In Steamboat, they’re still having twins.

Yost says that one of the reasons moose have required less agency management is because they don’t herd up like elk or deer. Their density rarely exceeds 10 per square mile. On the rare occasions they do get into hay stacks, it’s bad because they can’t digest it. Moose will starve to death with a belly full of hay.

The Flat Tops, Middle Park and Steamboat moose populations will eventually converge, Yost says.

We have an abundance of prime moose habitat. Satellite monitors on Utah and North Park moose are showing the animals using both oak brush and willow. “Put that together and there’s no limit on Northwest Colorado, from here to Craig,” Yost says. “With that kind of a mix, moose could fill up an awful lot of habitat.”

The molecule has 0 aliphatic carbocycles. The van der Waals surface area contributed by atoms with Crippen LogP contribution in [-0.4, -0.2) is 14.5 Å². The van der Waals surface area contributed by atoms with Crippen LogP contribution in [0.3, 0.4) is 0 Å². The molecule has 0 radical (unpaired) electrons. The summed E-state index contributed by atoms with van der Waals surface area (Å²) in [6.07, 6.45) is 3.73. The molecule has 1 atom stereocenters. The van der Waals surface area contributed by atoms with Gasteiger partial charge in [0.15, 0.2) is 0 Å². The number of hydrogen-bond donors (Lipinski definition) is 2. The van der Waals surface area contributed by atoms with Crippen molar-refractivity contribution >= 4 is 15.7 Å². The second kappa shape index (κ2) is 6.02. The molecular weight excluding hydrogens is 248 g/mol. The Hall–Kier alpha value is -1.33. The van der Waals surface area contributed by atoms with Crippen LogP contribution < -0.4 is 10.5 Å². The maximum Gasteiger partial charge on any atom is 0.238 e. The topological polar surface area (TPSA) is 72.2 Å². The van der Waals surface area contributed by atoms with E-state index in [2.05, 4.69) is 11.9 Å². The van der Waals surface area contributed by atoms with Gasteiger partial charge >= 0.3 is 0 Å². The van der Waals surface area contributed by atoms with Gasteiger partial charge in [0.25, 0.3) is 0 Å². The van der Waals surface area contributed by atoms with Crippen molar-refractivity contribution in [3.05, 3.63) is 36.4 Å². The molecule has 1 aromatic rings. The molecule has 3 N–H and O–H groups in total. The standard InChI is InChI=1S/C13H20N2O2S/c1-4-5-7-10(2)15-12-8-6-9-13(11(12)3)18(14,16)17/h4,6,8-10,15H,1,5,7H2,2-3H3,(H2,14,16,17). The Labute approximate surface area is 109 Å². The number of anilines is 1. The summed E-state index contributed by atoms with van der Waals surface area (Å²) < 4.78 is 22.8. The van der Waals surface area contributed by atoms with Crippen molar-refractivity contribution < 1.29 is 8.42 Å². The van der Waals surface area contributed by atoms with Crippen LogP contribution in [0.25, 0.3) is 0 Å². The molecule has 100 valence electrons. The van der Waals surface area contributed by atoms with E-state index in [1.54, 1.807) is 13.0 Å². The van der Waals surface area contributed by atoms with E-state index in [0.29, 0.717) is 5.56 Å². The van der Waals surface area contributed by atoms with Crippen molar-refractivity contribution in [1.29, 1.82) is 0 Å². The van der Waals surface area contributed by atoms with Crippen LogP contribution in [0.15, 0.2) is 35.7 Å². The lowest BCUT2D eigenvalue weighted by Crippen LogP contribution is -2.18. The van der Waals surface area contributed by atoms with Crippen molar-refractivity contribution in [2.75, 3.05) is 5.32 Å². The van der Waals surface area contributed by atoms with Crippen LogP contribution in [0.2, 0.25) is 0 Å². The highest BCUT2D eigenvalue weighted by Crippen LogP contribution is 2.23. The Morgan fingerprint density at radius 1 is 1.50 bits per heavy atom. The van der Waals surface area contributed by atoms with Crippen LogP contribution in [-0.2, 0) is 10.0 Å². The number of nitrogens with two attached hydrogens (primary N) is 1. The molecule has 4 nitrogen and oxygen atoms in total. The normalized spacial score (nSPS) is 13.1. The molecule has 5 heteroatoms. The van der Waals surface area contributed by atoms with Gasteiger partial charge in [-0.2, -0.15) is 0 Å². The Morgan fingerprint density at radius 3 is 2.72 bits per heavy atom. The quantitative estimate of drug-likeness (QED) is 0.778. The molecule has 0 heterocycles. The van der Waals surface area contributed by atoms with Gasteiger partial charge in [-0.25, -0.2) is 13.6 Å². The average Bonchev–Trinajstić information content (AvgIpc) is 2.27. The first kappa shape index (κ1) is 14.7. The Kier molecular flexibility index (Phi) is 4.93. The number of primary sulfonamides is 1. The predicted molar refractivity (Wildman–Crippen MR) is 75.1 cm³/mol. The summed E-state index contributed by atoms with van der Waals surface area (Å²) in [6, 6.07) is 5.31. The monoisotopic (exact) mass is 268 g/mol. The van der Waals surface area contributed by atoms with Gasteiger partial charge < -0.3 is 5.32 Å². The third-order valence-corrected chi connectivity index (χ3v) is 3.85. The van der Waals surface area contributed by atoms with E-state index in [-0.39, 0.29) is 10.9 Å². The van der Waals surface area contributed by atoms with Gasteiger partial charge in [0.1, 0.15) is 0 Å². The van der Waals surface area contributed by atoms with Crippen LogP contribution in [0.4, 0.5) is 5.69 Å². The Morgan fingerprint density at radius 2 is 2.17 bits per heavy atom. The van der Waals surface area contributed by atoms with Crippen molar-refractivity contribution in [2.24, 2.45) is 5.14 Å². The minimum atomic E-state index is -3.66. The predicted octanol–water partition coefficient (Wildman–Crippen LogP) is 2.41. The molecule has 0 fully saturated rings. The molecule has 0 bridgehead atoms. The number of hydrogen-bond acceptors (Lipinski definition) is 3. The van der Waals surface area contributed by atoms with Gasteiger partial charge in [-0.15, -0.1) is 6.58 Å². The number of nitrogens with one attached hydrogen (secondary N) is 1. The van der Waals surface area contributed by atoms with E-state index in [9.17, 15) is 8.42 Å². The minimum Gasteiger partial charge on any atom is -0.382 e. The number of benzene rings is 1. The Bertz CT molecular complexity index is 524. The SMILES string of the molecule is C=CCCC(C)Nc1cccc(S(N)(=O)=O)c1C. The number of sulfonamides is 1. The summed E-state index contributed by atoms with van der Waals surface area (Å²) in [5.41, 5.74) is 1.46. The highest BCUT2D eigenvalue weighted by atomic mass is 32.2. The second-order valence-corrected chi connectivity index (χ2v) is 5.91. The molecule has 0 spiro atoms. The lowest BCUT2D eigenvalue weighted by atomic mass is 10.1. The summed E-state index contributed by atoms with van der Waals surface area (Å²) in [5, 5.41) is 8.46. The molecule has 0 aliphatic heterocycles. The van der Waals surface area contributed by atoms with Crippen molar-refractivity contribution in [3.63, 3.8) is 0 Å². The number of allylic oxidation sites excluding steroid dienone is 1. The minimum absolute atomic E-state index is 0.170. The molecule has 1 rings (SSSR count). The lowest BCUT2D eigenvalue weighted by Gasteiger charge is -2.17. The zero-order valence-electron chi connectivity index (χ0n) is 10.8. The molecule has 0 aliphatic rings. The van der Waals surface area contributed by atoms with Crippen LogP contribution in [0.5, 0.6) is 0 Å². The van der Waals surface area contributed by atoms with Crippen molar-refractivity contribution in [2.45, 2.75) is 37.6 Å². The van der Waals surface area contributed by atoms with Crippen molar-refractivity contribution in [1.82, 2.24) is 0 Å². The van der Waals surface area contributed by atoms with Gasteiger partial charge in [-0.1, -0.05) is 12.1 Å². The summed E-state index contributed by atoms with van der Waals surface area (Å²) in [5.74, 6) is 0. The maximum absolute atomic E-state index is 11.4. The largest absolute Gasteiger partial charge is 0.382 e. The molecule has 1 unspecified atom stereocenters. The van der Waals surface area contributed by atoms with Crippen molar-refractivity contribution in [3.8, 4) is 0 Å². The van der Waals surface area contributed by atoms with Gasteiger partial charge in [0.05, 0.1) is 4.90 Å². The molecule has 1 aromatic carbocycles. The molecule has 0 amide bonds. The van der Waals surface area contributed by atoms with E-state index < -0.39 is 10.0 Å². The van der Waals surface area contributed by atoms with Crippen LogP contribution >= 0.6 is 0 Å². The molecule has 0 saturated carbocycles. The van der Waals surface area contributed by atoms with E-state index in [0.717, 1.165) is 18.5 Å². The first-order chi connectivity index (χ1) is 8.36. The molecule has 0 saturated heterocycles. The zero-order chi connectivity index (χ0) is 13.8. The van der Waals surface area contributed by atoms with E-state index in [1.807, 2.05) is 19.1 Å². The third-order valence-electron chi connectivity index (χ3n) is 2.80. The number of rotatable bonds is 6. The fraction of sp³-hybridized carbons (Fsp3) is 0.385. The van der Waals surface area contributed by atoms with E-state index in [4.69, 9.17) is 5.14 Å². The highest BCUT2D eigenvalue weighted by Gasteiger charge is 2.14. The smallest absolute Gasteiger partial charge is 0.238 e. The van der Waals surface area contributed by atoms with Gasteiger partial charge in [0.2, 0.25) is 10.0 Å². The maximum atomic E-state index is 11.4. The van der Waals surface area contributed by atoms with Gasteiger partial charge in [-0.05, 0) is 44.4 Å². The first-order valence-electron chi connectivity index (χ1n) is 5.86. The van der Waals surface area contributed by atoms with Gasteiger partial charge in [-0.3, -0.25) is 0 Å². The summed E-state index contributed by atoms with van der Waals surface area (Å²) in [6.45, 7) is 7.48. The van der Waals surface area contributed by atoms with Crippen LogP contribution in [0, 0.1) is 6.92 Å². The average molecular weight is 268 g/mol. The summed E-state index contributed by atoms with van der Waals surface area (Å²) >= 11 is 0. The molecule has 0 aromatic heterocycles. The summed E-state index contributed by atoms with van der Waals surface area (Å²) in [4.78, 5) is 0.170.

Moose: Getting the Shot

Photographer David Dietrich shares advice for capturing stunning moose photos

David Dietrich reflects on capturing the beautiful winter moose image featured in the Ski Season 2014/15 issue of Steamboat Magazine and shares his top tips for photographing (or just watching) these giants of the forest.

1) Get out early or go out towards sunset! The earlier you get out the better. I have found that most moose bed down for the morning by 8 a.m. Of course, that time varies depending on weather or mating season, but it's a general target I keep in my mind. That doesn’t give you a ton of time to shoot in good light, so I always try to scout an area where I think moose tend to frequent. If I see some in the evening, I’ll usually head to the same spot early in the morning and get set up. They never seem to travel far, so you can usually find them in the same spot.

2) Use a tripod. Because you’re generally shooting in low light, having a steady platform is key. If you don’t have a tripod, invent in one or get a monopod. If you don’t have either, use the hood of your car to steady your shot.